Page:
The highlight of Parkes is of course The Dish (one of my all time favourite movies EVER!) - the Parkes Radio Telescope.  We could see it from the highway even before we turned into the road leading down to it - very impressive and pointing straight up.  The centre has quite a bit of information about how radio telescopes work and the replica of the control panel they used in the movie.  There was also a movie theatre showing 3 short films about the centre and space - my favourite one was called "Bigger than Big" where they showed the relative size of the planets and the sun in relation to the other stars in the universe!  Mind boggling and way more than my meager cranium can handle!  Mike asked one of the staff if they had a picture showing the relative sizes of the planets and the very kind gentleman printed one off the web and laminated it for us!  Now that's service!

Our next stop was the Peak Hill open cut mines - yes, yet more open cut mines.  I could do without seeing anymore, but the boys just get so excited by the size of it all, it's hard to resist taking them.  These 5 mines had been closed down, but they had put safety fencing around all of them with self-guide tracks. And at least the rain eased up long enough to allow us to walk around without getting completely drenched.

Finally reached Dubbo and our camp spot at Terramungamine Reserve (about 10km north of Dubbo) - it was absolutely packed!  We managed to squeeze in on the road next to some very friendly Tasmanian travellers for the night.  Amazingly the next day everyone except us and another family (who are travelling around Australia with 3 children) cleared out.  So we moved into a spot much closer to the arm of the Macquarie River flowing past. We spent the first day doing chores (laundry, fixing up bits and pieces) and thinking what a lovely quiet spot we had found....spoke too soon as usual.  Around noon, caravans started arriving and by the afternoon it was a full house again. This was to be the pattern for our 3 day stay!

Of course the thing to do in Dubbo is Western Plains Zoo - the tickets are good for 2 consecutive days and you need them!  Not necessarily because of the size of the zoo (the 6km round circuit is fairly do-able in one day) but it is quite exhausting getting in and out of the car every few hundred metres.  Quite a good range of animals, and the best time to see them is during feeding time as you are guaranteed a close view - we got great views of the giraffes, elephants and the Sumatran tiger this way.  Some of the animals were very disappointing - specially the big cats:  cheetahs and lions. They just lay there having a snooze (on both days!!) - but then again what is there really to do when all your meals are supplied?  Our family favourite by far were the cute and energetic otters - the kids squealed with delight as they ran around and jumped in and out of their pool.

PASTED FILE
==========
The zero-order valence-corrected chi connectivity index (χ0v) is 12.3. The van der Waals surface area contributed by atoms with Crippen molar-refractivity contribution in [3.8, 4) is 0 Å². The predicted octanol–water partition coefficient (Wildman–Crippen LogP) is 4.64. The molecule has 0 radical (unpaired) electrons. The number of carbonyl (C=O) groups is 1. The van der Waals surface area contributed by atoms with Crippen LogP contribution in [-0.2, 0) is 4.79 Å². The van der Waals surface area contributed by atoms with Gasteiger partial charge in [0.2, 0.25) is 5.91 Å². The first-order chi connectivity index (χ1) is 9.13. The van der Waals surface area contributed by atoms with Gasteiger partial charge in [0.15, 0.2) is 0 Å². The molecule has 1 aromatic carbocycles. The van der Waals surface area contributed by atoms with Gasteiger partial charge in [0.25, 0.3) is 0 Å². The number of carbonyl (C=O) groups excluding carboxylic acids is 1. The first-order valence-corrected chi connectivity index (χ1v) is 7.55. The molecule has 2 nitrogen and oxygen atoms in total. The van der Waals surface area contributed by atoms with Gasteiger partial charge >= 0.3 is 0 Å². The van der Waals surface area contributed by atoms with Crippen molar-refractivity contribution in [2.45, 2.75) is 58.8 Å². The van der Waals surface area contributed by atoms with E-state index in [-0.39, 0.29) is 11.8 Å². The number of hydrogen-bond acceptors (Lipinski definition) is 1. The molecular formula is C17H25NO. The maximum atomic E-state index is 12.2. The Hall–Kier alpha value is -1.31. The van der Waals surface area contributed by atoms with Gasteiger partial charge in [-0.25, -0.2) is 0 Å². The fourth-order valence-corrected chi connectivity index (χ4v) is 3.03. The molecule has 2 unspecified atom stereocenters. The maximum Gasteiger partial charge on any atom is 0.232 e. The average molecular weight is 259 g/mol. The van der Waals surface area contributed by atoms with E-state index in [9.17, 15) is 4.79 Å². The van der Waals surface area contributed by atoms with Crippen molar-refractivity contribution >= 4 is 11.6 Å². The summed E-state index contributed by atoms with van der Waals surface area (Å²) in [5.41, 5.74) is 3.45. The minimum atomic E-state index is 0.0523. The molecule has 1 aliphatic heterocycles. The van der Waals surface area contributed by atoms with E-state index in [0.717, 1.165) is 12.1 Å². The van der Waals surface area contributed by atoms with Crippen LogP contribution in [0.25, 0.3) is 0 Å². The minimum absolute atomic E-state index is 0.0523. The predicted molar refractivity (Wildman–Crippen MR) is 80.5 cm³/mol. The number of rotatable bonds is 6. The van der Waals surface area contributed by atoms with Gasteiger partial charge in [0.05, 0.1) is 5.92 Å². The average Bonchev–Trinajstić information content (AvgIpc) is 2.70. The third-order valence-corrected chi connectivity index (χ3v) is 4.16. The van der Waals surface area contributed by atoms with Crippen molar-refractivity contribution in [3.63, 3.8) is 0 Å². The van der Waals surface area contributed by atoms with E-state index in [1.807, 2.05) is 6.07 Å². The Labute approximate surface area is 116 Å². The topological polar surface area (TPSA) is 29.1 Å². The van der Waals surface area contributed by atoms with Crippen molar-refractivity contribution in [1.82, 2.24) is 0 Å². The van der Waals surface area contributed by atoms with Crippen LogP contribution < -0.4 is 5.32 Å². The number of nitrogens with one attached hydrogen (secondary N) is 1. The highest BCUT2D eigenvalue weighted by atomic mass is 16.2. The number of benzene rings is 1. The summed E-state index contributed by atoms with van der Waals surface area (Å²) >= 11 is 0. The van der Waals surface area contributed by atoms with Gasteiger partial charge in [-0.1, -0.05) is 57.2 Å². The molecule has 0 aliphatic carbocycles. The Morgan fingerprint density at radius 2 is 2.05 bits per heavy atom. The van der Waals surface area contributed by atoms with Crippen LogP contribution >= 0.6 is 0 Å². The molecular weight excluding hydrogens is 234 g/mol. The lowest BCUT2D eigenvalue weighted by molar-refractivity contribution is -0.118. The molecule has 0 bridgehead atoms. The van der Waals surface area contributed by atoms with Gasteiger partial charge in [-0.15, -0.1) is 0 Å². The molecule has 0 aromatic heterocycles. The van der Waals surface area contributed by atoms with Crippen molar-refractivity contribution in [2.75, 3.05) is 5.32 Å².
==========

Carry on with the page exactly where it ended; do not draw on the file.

The other interesting thing to see in Duboo - right at our camp spot - were the Terramungamine Grooves. These are a type of Aboriginal site formed as a result of sharpening axe and hatchet edges or spears using very large abrasive stones. Truly amazing! There was also plenty of fishing on hand, being next to a river and all, but nothing to keep and eat! And.......more mice in the roof! Michael had bought some foam strips in Orange and when I heard the tell-tale noise, I refused to sleep in our bed again until he had plugged up the gaps in the hidden lighting strips above our bed.  Even with our defenses thus re-inforced it was a bit difficult to sleep that night. Checking the traps and baits in the boot of the caravan is now part of Mike's morning ritual and the next morning there was one grey mouse caught in a trap by his hind leg doing his damnest to escape!  After debating his fate for a few minutes, we decided to throw him in the river. I did NOT know that mice can swim!  He made it to the other side of the river and I hope he finds peace and happiness somewhere other than our caravan.

We left Dubbo in the afternoon and headed toward Coonabarabran and the Warrumbungles National Park.  Coona is the "Astronomy Capital of Australia" and the site of the Siding Spring Observatory (the largest optical astronomy research centre in Australia - I'm not really sure what they're laying claim to here, but it's a very large telescope!). A very interesting and educational thing they've done is the "World's Largest Virtual Solar System Drive" - the planets of our solar system are scaled (1:38 million from the real thing) in both size and distance and attached to billboards in rest areas and information centres along the 5 different roads that lead into Coonabarabran.  We passed Pluto, Neptune and Uranus and then took a detour via Tooraweenah to get to the Warrumbungles.  Jupiter, Mars, Earth, Venus and Mercury were located on the road from Coona into the National Park and up to the Siding Spring Observatory whose dome represents the Sun (in relative size and distance).  We had to wait until we left the park to spot Saturn at a rest stop!